BY MARIAM MOKHTAR
The claim that Islamic law affects only Muslims does not ring true.
As the conference on overcoming racism, organised by Saya Anak Bangsa Malaysia, gets underway in Melbourne, some people may be wondering how to counter the racism in Malaysia, which is tinged with religious undertones.
My Filipina and Indonesian friends say that during Ramadhan, they have been embarrassed when religious officials question them for eating in public in the daytime. My Catholic friends from Sabah and Sarawak have often been mistaken for Muslims.
They also claim that on a few occasions, they have not received a warm reception from restaurateurs who serve non-halal food. They say the proprietors want them to finish their meal quickly and leave because they want to avoid unwanted attention from religious officials, who may barge into the premises and accuse them of serving non-halal food to Muslims. It’s not good for business.
Religious officials forget that Ibans or Kadazans may look Malay, but they are not. The same goes with some Malaysians of mixed Indian and Chinese parentage.
Questions about food and drink are minor things. What happens when it comes to child custody cases, body snatching from funeral parlours, the charging of non-Muslims for khalwat and other serious cases? Community relations have been threatened and lives have been wrecked.
Perhaps this weekend’s conference would address these issues and more.
Everyone must speak out. Malay and non-Malay Malaysians must discuss these issues because everyone is affected.
The claim by religious departments and some political parties that shariah and hudud laws affect only Muslims do not ring true.
In December 2011, the Penang Religious Department caught an Indonesian worker, Halimah, for allegedly committing khalwat with a non-Muslim.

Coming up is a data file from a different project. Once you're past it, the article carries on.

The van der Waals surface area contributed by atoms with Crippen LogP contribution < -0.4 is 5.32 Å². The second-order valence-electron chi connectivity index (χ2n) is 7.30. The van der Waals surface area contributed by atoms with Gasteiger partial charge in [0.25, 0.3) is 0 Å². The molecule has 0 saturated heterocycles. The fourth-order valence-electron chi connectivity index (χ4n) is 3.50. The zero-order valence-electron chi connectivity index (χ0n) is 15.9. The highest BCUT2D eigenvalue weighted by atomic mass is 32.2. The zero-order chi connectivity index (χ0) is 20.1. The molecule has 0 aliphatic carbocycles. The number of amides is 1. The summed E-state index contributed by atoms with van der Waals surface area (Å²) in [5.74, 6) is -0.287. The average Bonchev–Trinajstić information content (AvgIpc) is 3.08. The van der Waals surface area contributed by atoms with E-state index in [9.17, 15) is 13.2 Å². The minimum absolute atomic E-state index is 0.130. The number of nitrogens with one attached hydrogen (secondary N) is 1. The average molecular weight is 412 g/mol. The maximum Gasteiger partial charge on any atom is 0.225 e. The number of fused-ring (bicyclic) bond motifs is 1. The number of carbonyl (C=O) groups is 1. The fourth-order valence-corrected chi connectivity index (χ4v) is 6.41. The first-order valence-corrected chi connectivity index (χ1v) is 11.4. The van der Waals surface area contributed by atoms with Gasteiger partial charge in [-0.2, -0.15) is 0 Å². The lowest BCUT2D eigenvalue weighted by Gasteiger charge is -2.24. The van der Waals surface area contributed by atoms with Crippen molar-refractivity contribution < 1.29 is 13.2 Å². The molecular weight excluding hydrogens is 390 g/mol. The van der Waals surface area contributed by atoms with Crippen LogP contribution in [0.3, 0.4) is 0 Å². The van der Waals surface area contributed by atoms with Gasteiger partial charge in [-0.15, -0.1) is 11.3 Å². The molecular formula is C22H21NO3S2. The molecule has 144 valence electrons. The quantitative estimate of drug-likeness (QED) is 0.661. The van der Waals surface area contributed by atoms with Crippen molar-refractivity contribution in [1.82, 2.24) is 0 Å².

Halimah is Christian. In February 2012, she was sentenced to jail and fined. In September 2013, the Syariah High Court dismissed her appeal and upheld her conviction. In April 2014, the Indonesian Consulate-General intervened and confirmed that Halimah was Catholic and not subject to shariah laws.
In June 2014, a retrial was ordered. In August of that year, the Syariah Court struck off the khalwat charge.
We have a couple of questions to ask of the authorities. First, why was the case allowed to proceed in the first instance? Second, what about non-Muslims whose lives have been blighted by body snatching and other abhorrent abuses of power by the religious authorities?
Non-Muslim Malaysians do not have a consulate-general to fight on their behalf. Most Malay lawyers do not want to rock the boat and be accused of being “traitors” if they admonish religious officials and shariah courts for abusing their powers.
Miscarriages of justice like these leave a bad stain on the rest of the Malaysian Muslims.
Poor Halimah suffered three years of mental torture because of her false conviction. She was forced to miss her daughter’s marriage because of the trials and the costs they incurred. Her passport had been impounded.
This woman’s life was messed up by actions of overzealous religious officials and a syariah court that was blind to the facts. Halimah is not the first victim of religious officials who have no clue about human rights and the rule of law.
In cases of miscarriages of justice such as this, will the government pay the wrongly accused any compensation and offer a public apology?
Mariam Mokhtar is an FMT columnist.